I hear the comment all the time, “If I do cost segregation, I’ll just give it all back in recapture when I sell.” Allow me to debunk that myth and more.
Myth 1: “If I do cost segregation, I’ll just give it all back in recapture when I sell.”
The extra depreciation is used today to offset ordinary income currently taxed at 12 to 37 percent for individuals; whereas, the recapture, upon sale, is taxed as 15 to 20 percent capital gains rate. The portion of the gain equal to the depreciation would be subject to the 25 percent recapture rate, which is still lower than the rates for most individuals. There’s typically a 10 to 20 percent total arbitrage between the two.
There are two points with this myth:
A. Offset ordinary income today with depreciation and you repay it at either a capital gain or 25 percent rate, both of which are probably lower than the rate would otherwise be.
B. Under the time value of money, you get the use of the tax savings today and don’t have to repay it until the future sale date. We will explore this more below.
Myth 2: “Cost segregation doesn’t work on short-term holds.”
When a property gets purchased, it’s not likely to have enough organic equity without value add or capital expenditure to increase the market value to sell it. When the components are broken out using cost segregation, accurate values are provided for different class lives. Having this detail allows for easy calculation of partial asset disposition, otherwise known as PAD, which is a write-off of the assets removed from the property during renovations and improvements. If PAD isn’t taken, then double depreciation of those assets accumulates, adding undue accumulated depreciation to your books. This will really hurt when recapture gets calculated after the sale. In short, dispositions can help avoid recapture tax. In addition, dispositions avoid the 3.8 percent net investment income tax.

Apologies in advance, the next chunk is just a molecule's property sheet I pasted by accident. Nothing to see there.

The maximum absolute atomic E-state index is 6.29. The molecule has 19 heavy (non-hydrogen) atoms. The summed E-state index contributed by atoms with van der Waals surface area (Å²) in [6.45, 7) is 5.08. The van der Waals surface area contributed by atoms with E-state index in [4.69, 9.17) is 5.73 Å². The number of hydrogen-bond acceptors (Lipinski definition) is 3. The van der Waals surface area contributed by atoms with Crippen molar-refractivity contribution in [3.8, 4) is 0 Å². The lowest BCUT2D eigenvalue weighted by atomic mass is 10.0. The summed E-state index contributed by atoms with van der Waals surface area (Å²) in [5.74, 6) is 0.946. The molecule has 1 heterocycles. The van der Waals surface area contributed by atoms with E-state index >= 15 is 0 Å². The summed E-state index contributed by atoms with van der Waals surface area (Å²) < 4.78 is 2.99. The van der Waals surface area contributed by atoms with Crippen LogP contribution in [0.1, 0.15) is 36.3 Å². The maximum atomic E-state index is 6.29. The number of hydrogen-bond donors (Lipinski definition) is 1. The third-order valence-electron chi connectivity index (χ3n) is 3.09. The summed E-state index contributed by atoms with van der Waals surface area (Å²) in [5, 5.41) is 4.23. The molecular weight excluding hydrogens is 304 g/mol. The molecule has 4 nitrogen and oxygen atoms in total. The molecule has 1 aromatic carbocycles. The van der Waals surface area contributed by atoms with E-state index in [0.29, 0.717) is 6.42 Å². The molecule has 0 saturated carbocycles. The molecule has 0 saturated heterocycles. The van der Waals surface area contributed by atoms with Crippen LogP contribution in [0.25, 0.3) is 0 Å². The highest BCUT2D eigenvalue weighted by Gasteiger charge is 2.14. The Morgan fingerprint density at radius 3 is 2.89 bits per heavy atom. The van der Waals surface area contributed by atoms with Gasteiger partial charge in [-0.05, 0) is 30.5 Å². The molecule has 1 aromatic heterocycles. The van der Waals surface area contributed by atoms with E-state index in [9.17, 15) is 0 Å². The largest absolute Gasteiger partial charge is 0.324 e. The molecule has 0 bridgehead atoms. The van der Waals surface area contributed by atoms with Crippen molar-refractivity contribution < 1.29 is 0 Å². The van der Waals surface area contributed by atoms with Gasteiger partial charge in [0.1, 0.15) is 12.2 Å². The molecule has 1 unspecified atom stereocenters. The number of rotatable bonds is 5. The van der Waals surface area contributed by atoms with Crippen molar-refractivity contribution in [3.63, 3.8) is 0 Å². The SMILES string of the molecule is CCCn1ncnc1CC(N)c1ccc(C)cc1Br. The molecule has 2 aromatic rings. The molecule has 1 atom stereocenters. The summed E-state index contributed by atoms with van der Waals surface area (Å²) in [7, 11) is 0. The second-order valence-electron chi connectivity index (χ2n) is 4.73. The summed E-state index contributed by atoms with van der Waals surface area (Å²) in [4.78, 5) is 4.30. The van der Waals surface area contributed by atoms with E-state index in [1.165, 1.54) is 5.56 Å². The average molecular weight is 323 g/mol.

Myth 3: “Cost segregation is only a timing difference.”
This is true, up to a point. If someone won the lottery and had a choice to take either $1,000 per year for 40 years or $40,000 up front, which would they choose? Most people would choose the latter because one could invest that money and make more. If they chose the first option, they would probably spend $1,000 a year on insignificant items like groceries and have nothing to show for it after the 40 years ended. That’s what cost segregation does. It offers the ability to shift depreciation from a 27.5- or 39-year asset to a variety of buckets; three, five, seven or 15 years. Then it uses that depreciation to offset your taxable income and reinvest those funds to update the property to keep it in good working condition—without searching for capital (or hiring new employees.)
Myth 4: “My property is too small for cost segregation.”
It’s surprisingly economical to pursue cost segregation on properties with a basis of $300,000, and sometimes less. It will depend on the need, but it’s certainly worth evaluating on any size property. It’s important to note that the winners for cost segregation are property owners who have held the property for 10 or more years, so they can get a large Sec. 481 adjustment for three, five, seven and 15-year property. However, smaller investors can plan for that large deduction and use it to offset other income and gains, so it can help to increase cash flow for smaller investors. For instance, if business owners sell a business and have a gain, but also own real estate they’re holding for retirement, they could offset the gain from the business sale by doing a cost segregation study.
Myth 5: “Cost segregation is too expensive.”
There is a cost to perform cost segregation; however, if 20 to 40 percent of the building is written off in the first five years, and you are paying income tax, is a couple of thousand dollars worth it? There’s no need to wait until tax season to utilize the benefit from cost segregation. For taxpayers making monthly or quarterly payments, the projected tax savings can be applied to annual projections to reduce these tax payments for an immediate impact to cash flow.